Demand is growing around the world: for energy, for healthcare, for aviation – even as COVID-19 remains a concern. Growth, of course, is not new; but what is new is our need to meet this demand, while also ensuring these critical sectors are sustainable for the future.
GE has just released its 2021 Sustainability Report, which describes how we are building a world that works today and in the future. To deliver more for our customers and other stakeholders – and to provide technologies that help them do more – all while shrinking our collective environmental impact. In fact, GE has committed to becoming a net-zero company by 2050 – encompassing not just GE’s operations, but also the Scope 3 emissions from the use of our solutions.
This report and our carbon neutral pledge reflect the reality that the way growth was tackled in the past is no longer possible today or in the future.
The field of energy is the most talked about area of sustainability, and with good reason: electricity and heat production account for one-quarter of global greenhouse gas emissions. But it’s also a sector poised for growth, with 1 billion people still lacking access to reliable power and many more living in emerging markets hungry for more electricity.
This means the world will require lots of new power, and quickly. But the mix of generating technologies must be lower carbon. The fastest way to this low carbon future requires renewable power; coal-to-gas fuel switching, which cuts emissions in half; gas turbines that run on hydrogen; and nuclear power, which has the advantage of generating no CO2 while providing reliable, dispatchable baseload power.
The need also is great in healthcare. Half the world lacks access to essential health services. Governments are working hard to address this, while also seeking to lift the overall quality of care available. At the same time, in many places there are not enough practicing doctors and other clinicians. What’s required is a sustainable approach to healthcare. That means precision healthcare that personalizes diagnoses and treatments for more people, powered by digital and AI.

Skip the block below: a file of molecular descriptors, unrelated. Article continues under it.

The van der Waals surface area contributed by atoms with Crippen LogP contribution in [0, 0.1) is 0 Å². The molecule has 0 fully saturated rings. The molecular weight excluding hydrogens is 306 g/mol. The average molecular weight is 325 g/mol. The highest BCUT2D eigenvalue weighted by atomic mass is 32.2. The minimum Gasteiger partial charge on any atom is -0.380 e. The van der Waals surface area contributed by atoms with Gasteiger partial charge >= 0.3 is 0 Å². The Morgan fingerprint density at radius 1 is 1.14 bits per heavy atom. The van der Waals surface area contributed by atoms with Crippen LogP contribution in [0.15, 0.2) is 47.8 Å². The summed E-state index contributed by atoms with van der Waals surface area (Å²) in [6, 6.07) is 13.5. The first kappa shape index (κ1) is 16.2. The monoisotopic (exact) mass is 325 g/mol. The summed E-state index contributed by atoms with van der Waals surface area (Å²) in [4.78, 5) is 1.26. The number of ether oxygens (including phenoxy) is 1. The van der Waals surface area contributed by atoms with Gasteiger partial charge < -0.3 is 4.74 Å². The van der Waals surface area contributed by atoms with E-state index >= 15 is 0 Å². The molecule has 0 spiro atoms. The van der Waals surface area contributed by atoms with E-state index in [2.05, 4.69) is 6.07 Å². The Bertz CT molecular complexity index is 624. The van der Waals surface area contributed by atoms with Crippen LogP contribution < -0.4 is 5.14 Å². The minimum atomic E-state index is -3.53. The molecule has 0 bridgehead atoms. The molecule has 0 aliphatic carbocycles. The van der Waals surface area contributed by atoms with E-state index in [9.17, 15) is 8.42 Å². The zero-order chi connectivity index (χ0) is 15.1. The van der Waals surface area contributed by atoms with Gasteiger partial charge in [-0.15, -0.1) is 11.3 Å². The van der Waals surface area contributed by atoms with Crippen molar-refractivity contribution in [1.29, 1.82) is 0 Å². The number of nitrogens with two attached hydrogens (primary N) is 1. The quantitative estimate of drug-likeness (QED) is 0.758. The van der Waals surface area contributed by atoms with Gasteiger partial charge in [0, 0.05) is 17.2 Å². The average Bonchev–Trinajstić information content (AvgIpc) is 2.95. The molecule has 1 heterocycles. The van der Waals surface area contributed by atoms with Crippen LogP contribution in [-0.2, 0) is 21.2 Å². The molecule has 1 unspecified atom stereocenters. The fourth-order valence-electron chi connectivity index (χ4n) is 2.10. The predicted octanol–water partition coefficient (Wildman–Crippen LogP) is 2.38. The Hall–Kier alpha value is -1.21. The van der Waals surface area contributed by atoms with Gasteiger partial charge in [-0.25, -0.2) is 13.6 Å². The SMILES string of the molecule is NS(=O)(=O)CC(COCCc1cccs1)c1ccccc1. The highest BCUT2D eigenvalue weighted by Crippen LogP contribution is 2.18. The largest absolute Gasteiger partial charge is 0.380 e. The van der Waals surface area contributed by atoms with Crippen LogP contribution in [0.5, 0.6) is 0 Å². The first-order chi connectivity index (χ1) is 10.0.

In aviation, cargo traffic is up more than 9% from the comparable 2019 period, while IATA predicts average annual passenger growth over the next 20 years could be as high as 3.6%. That’s a growing volume of people and goods, even as the industry is committed to capping net aviation CO2 emissions today and reducing net aviation CO2 emissions by 50% by 2050, relative to 2005 levels.
Conventional aircraft engines will need to become more efficient – including innovations like we recently announced with Safran such as open-fan architectures, hybrid-electric and electric propulsion concepts, and advanced thermal management. They also must adjust to accommodate to new fuels, such as Sustainable Aviation Fuels (SAFs) and hydrogen. Reducing emissions in aviation will also take software that can help pilots and airlines reduce fuel consumption through operational improvements.
Sustainability also means taking action to reduce demand and consumption. That’s something GE is doing in its own operations to help us achieve our carbon neutral goals. A crucial tool we’re using to identify and eliminate environmental waste and help reduce our carbon footprint is the lean methodology.
We also are leveraging our 129-year history of innovation to drive a more sustainable future, with GE, customer and partner funded research and development reaching $3.8 billion in 2020. It’s this commitment to R&D that has led to breakthrough technologies, such as the Haliade-X turbine, the world’s most powerful offshore wind turbine built today; the world-record setting HA turbine, the most efficient gas turbine; GE’s Edison platform, which enables powerful AI and analytics for better healthcare; and future advances in aircraft engines, such as hybrid-electric or electric propulsion.
We are at a critical moment. Around the world, more communities require more access to energy, healthcare, aviation and other services, but for the first time, we must meet these needs sustainably. Such a complex challenge requires action on many fronts, including areas that don’t seem to have an immediate link to sustainability. Ultimately, it will be innovation in countless sectors that will help us build a sustainable world that works for all.
Nabil Habayeb – Senior Vice President, GE, and President & CEO of GE International Markets (GEIM)